One of the great things of working for an independent wine merchant (The Vineking) is that I get to go to all the events that we organise, such as the a dinner with Kevin Judd at the Dining Room in Reigate. For those of you who don’t know who Kevin is, he’s the winemaker from Greywacke, formerly the founding wine maker from probably New Zealand’s most iconic wine, Cloudy Bay. Kevin produced the first 25 vintages at Cloudy Bay, and introduced the world to the fantastic Sauvignon Blanc from Marlborough, after leaving Cloudy Bay; Kevin decided he wanted to continue wine making, but now under his own label, Greywacke. He buy’s his fruit from various vineyards around Marlborough, including from his good friends at Dog Point (another one of our favourites) who are the other original founders of Cloudy Bay, they also very kindly let him use their facilities to produce his wines. He did remark that it’s now more affectionately known as the Cloudy Bay retirement home, as many of the original staff from Cloudy Bay now work at Dog Point or with Kevin at Greywacke.

Kevin talking to the room
Listening to Kevin talk about his wines and the wine making process, the most amazing thing was how little intervention he did with them, to put it in his own words, I press the grapes, put the juice into the tanks or barrels depending on which wine he’s making, and leave it to get on and do it’s own thing! This all helps to keep the pure fruit flavours that you find in his wines; another thing was the use of wild yeasts to produce his Wild Sauvignon and his Pinot Noir, which just help to add another dimension to his wines.

Along with the wines we’ve sold in the past, he also bought some of his Chardonnay and Pinot Gris for us to taste, and like his other wines we know so well they didn’t disappoint, unfortunately at present they are only produced in small quantities, but we are hoping to get some of his next vintage of the Chardonnay, but again we only be able to receive a small quantity, so if your interested in them, then make sure you get your orders in early!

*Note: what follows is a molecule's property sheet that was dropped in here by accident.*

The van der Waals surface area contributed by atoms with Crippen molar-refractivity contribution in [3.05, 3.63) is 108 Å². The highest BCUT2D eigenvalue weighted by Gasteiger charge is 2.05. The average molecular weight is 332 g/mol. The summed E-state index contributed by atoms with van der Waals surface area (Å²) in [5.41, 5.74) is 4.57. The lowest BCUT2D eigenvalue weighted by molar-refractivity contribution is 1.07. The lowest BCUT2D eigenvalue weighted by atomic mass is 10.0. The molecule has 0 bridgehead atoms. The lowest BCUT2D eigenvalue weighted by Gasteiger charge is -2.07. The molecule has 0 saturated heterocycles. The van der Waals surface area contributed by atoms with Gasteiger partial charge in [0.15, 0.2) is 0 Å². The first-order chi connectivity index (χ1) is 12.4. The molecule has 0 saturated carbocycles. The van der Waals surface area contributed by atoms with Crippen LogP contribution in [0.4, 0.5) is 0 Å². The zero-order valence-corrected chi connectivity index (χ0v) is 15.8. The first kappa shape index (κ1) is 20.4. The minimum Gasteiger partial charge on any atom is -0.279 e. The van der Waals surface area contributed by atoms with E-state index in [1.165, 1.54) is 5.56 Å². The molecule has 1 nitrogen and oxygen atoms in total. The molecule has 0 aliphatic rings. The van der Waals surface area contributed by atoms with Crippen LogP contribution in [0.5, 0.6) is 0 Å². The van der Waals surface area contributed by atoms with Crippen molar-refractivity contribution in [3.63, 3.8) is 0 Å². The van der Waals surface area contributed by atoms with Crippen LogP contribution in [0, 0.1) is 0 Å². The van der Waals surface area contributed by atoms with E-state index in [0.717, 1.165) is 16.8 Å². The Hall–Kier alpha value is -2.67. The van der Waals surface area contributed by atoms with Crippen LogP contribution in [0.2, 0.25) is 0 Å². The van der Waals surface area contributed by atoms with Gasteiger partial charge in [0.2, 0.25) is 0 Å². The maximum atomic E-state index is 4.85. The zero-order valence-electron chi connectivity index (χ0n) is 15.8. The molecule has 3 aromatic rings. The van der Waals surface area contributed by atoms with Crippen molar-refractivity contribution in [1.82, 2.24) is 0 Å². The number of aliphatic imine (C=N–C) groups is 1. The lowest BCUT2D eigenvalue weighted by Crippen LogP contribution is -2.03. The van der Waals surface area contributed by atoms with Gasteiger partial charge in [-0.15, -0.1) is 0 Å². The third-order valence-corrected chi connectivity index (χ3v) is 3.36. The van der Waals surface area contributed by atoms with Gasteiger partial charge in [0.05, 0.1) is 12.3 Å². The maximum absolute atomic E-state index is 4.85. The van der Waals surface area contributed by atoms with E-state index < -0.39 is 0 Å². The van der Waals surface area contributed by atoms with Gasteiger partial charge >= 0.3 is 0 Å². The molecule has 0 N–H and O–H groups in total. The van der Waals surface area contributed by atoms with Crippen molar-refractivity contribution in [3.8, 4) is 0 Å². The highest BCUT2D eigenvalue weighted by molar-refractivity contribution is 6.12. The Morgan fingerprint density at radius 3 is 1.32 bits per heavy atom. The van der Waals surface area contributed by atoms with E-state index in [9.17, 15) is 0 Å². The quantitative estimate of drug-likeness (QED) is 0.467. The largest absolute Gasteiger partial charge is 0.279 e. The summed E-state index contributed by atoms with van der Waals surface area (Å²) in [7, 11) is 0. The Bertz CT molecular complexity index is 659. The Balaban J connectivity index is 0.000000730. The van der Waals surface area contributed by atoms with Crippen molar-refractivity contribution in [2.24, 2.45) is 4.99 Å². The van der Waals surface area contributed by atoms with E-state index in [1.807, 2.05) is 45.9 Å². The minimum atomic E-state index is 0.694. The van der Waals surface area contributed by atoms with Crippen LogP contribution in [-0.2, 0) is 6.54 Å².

The wine we had on tasting were;

2011 Sauvignon Blanc – this just had beautiful green fruit flavours and aromas, with a touch of minerality to go with it, great acidity, producing a beautifully restrained and elegant glass of wine.

2010 Wild Ferment Sauvignon – with a much richer mouth feel, and more complexity than his ordinary Sauvignon, it had a hint of Vanilla and softness to the acidity which just made this wine absolutely stunning.

2009 Chardonnay – again this wine had a real richness to it, with slightly savoury/lanolin aromas, with a touch of citrus on the palate and a creamy texture, combined with a minerality and a long lingering finish that made this wine just amazing.

2010 Pinot Noir – with both some dark and red fruit flavours and aromas in the glass, intermingled with a smoky vanilla oak, soft fine tannin and a great acidity to it, and a length of flavour that just kept on giving, this wine definitely did not disappoint.

Several empty bottles of his Pinot Gris
2010 Pinot Gris – this wine was slightly off dry, but with stone and dried fruit flavours, the perfect amount of acidity, and as with all the others a length of flavour that just kept on giving, it worked very well the raspberry and vanilla in the desert, but was a little challenged by the chocolate.

I have to say, my favourite of the night was his Wild Sauvignon, but we couldn’t find fault with any of range and I’d highly recommend any of his wines for you to try.